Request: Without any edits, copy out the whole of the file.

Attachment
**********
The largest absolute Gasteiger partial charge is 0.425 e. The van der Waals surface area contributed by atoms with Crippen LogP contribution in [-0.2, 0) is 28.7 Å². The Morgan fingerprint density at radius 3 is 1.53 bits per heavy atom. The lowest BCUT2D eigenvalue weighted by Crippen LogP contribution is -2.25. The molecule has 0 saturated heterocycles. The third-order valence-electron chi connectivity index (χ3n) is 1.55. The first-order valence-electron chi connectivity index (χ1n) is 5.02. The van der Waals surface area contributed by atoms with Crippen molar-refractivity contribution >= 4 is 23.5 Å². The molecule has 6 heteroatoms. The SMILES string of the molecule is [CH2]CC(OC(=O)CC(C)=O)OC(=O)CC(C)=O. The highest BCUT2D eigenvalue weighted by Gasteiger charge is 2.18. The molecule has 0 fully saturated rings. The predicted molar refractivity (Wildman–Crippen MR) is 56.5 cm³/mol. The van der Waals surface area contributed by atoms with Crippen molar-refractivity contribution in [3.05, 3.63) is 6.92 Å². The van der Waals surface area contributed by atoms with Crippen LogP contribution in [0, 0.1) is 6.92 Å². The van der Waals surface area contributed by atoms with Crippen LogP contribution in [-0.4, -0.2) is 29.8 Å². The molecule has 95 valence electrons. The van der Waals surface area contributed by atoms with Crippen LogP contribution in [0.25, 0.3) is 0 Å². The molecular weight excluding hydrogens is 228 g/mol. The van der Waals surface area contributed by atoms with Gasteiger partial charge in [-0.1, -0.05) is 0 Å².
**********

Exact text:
The largest absolute Gasteiger partial charge is 0.425 e. The van der Waals surface area contributed by atoms with Crippen LogP contribution in [-0.2, 0) is 28.7 Å². The Morgan fingerprint density at radius 3 is 1.53 bits per heavy atom. The lowest BCUT2D eigenvalue weighted by Crippen LogP contribution is -2.25. The molecule has 0 saturated heterocycles. The third-order valence-electron chi connectivity index (χ3n) is 1.55. The first-order valence-electron chi connectivity index (χ1n) is 5.02. The van der Waals surface area contributed by atoms with Crippen molar-refractivity contribution >= 4 is 23.5 Å². The molecule has 6 heteroatoms. The SMILES string of the molecule is [CH2]CC(OC(=O)CC(C)=O)OC(=O)CC(C)=O. The highest BCUT2D eigenvalue weighted by Gasteiger charge is 2.18. The molecule has 0 fully saturated rings. The predicted molar refractivity (Wildman–Crippen MR) is 56.5 cm³/mol. The van der Waals surface area contributed by atoms with Crippen molar-refractivity contribution in [3.05, 3.63) is 6.92 Å². The van der Waals surface area contributed by atoms with Crippen LogP contribution in [0, 0.1) is 6.92 Å². The van der Waals surface area contributed by atoms with Crippen LogP contribution in [-0.4, -0.2) is 29.8 Å². The molecule has 95 valence electrons. The van der Waals surface area contributed by atoms with Crippen LogP contribution in [0.25, 0.3) is 0 Å². The molecular weight excluding hydrogens is 228 g/mol. The van der Waals surface area contributed by atoms with Gasteiger partial charge in [-0.1, -0.05) is 0 Å².